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Franklin D. Azar & Associates, P.C. v. Egan

United States District Court, D. New Mexico

December 13, 2018

KEVIN EGAN, Defendant.


         On August 24, 2017, Plaintiff Franklin D. Azar & Associates (Plaintiff) filed suit against Defendant Kevin Egan (Defendant) for intentional interference with contract and prima facie tort.[1] Defendant filed a Motion for summary judgment, which is fully briefed.[2] Because Plaintiff has failed to refute Defendant's evidence negating an essential element of its claims, the Court will grant the Motion.

         I. BACKGROUND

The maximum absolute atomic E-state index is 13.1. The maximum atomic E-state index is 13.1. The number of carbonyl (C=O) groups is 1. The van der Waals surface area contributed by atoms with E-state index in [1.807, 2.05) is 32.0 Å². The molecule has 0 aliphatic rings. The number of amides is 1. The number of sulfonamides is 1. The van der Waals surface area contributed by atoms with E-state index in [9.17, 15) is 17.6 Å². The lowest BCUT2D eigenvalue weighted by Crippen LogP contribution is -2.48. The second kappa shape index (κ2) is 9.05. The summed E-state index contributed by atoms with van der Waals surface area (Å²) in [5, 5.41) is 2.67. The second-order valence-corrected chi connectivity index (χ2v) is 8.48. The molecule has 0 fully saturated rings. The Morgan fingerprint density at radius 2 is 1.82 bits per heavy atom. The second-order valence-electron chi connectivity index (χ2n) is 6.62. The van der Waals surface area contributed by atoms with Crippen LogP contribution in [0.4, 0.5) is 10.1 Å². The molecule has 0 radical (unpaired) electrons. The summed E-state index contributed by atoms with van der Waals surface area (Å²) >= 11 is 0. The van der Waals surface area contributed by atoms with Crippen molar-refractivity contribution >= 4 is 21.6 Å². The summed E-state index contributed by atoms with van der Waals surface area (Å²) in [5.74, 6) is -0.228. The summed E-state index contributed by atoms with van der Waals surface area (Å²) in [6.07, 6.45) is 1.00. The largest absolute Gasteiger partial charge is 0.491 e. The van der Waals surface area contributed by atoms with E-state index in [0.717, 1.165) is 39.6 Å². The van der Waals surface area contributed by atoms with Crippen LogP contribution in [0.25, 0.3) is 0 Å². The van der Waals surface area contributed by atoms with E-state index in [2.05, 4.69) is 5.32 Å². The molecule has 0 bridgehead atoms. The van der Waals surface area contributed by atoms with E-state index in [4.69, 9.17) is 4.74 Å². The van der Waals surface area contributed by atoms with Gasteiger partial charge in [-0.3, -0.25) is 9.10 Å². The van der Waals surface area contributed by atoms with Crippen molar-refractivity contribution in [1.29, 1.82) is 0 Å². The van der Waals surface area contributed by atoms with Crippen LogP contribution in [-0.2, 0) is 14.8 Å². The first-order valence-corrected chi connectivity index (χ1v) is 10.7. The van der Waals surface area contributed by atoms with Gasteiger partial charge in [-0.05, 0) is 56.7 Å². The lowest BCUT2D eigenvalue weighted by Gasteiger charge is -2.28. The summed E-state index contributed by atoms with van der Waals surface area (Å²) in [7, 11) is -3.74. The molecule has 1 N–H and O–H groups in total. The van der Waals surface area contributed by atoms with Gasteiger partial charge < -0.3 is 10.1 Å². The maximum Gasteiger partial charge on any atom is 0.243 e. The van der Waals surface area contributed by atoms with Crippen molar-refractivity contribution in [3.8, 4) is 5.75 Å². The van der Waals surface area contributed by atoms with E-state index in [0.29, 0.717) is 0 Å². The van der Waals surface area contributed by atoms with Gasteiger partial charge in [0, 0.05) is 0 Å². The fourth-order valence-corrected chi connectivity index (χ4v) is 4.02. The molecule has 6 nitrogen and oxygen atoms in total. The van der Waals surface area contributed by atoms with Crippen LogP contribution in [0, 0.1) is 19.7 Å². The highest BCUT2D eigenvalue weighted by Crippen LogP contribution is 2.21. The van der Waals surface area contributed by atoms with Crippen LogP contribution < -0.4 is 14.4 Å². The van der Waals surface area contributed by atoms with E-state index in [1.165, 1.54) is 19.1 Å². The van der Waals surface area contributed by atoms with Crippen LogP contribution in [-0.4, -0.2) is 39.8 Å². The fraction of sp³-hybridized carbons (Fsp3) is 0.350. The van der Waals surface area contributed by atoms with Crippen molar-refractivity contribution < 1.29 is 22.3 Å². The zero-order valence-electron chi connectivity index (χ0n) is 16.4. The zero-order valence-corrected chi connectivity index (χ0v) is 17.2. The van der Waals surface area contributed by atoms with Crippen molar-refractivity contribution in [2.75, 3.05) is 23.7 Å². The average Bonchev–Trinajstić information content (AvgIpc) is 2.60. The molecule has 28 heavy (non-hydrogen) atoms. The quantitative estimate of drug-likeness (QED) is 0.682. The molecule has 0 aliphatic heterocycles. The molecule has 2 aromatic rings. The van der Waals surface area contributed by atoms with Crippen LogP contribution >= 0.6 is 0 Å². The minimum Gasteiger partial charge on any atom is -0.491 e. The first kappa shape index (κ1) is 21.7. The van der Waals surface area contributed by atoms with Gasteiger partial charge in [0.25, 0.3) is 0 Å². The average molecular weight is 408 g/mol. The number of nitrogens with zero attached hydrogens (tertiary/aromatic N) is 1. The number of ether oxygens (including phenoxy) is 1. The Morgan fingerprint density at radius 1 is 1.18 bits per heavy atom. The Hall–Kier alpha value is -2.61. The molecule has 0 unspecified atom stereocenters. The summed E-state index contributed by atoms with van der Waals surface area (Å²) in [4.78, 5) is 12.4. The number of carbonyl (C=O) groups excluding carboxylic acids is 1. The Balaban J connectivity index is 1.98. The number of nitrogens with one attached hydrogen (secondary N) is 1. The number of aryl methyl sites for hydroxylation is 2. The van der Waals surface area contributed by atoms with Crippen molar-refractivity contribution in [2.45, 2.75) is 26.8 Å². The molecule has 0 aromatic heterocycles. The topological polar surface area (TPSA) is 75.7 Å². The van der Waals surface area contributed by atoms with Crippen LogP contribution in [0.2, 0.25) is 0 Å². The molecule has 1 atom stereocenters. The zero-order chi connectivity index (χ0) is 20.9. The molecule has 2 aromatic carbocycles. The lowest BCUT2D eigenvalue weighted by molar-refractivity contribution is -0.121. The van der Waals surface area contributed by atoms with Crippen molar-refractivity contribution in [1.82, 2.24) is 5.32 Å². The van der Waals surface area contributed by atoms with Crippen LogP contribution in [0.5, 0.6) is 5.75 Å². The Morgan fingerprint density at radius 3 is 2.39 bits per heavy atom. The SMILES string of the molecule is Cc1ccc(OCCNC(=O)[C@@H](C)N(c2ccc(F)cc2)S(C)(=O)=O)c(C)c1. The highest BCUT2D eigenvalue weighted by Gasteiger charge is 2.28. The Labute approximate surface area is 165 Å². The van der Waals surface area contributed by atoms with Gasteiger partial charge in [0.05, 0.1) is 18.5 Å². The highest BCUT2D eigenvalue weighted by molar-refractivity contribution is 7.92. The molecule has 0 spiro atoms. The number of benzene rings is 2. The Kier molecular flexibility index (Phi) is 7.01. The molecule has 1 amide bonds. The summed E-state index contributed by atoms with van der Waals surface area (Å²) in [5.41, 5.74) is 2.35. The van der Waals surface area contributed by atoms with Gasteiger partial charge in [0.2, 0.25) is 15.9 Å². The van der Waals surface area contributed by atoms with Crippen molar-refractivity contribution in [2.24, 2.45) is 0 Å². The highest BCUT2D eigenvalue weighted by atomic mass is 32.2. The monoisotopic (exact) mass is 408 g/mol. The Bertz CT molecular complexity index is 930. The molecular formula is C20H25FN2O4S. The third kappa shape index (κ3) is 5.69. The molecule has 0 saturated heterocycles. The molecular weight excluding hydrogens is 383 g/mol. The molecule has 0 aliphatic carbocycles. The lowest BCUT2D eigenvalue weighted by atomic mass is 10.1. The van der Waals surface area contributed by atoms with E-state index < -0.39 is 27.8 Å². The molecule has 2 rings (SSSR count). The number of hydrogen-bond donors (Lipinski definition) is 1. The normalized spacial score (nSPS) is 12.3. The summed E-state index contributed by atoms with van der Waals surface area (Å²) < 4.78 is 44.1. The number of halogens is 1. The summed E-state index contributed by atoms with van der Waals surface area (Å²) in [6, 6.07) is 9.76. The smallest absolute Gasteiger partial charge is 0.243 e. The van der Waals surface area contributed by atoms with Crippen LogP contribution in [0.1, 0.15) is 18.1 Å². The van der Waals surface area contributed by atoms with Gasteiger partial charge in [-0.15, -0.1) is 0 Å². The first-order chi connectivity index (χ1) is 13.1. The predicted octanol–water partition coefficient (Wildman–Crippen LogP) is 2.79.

Plaintiff, a Colorado law firm, alleges that Defendant committed tortious interference and prima facie tort by inducing its client Veronica Loya (Ms. Loya) to terminate Plaintiff's representation of her interests and obtain new counsel. Compl. ¶¶ 1, 8, 12-13, 18-29. In December 2010, Ms. Loya retained Plaintiff to represent her and her family on a contingency fee basis in a personal injury case arising out of injuries suffered by Ms. Loya's husband, Fidencio Loya, in a workplace accident. Statement of Undisputed Material Facts (UMF) ¶¶ 1, 5-6. However, Ms. Loya became unhappy with the way Plaintiff had been representing her because she felt that it had “taken too long and nothing had been resolved.” Id. ¶ 10. In May 2012, Ms. Loya began to feel “unsafe” after the primary attorney who had been working on her case left Plaintiff's employment, and she wanted to find new legal counsel. Id. ¶ 12. One of the attorneys handling Fidencio Loya's workers' compensation case gave Ms. Loya a recommendation for another attorney. Id. ¶ 15. Defendant also helped Ms. Loya find referrals for other attorneys. Id. ¶ 18.